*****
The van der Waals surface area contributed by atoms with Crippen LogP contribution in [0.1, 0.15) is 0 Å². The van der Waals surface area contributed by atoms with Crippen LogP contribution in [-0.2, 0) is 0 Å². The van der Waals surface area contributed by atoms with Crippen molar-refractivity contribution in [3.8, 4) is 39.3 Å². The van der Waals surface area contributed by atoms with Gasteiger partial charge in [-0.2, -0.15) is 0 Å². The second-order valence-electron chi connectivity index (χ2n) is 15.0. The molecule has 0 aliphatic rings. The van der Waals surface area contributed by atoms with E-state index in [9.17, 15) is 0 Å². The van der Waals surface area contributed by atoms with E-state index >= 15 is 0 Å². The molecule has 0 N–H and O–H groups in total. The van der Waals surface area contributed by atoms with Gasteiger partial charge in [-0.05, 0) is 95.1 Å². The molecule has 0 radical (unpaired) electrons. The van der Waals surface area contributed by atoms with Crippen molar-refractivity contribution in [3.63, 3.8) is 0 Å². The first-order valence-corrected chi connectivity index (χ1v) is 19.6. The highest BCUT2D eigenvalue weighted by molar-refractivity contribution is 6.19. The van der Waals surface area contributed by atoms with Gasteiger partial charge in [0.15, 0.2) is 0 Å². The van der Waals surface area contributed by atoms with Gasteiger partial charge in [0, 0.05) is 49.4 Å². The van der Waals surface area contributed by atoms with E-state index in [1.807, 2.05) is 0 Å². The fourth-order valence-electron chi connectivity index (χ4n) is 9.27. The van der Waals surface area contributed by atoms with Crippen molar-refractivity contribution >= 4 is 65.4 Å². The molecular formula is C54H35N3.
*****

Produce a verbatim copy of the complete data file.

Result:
The van der Waals surface area contributed by atoms with Crippen LogP contribution in [0.1, 0.15) is 0 Å². The van der Waals surface area contributed by atoms with Crippen LogP contribution in [-0.2, 0) is 0 Å². The van der Waals surface area contributed by atoms with Crippen molar-refractivity contribution in [3.8, 4) is 39.3 Å². The van der Waals surface area contributed by atoms with Gasteiger partial charge in [-0.2, -0.15) is 0 Å². The second-order valence-electron chi connectivity index (χ2n) is 15.0. The molecule has 0 aliphatic rings. The van der Waals surface area contributed by atoms with E-state index in [9.17, 15) is 0 Å². The van der Waals surface area contributed by atoms with E-state index >= 15 is 0 Å². The molecule has 0 N–H and O–H groups in total. The van der Waals surface area contributed by atoms with Gasteiger partial charge in [-0.05, 0) is 95.1 Å². The molecule has 0 radical (unpaired) electrons. The van der Waals surface area contributed by atoms with Crippen molar-refractivity contribution in [3.63, 3.8) is 0 Å². The first-order valence-corrected chi connectivity index (χ1v) is 19.6. The highest BCUT2D eigenvalue weighted by molar-refractivity contribution is 6.19. The van der Waals surface area contributed by atoms with Gasteiger partial charge in [0.15, 0.2) is 0 Å². The van der Waals surface area contributed by atoms with Gasteiger partial charge in [0, 0.05) is 49.4 Å². The van der Waals surface area contributed by atoms with E-state index in [1.807, 2.05) is 0 Å². The fourth-order valence-electron chi connectivity index (χ4n) is 9.27. The van der Waals surface area contributed by atoms with Crippen molar-refractivity contribution >= 4 is 65.4 Å². The molecular formula is C54H35N3.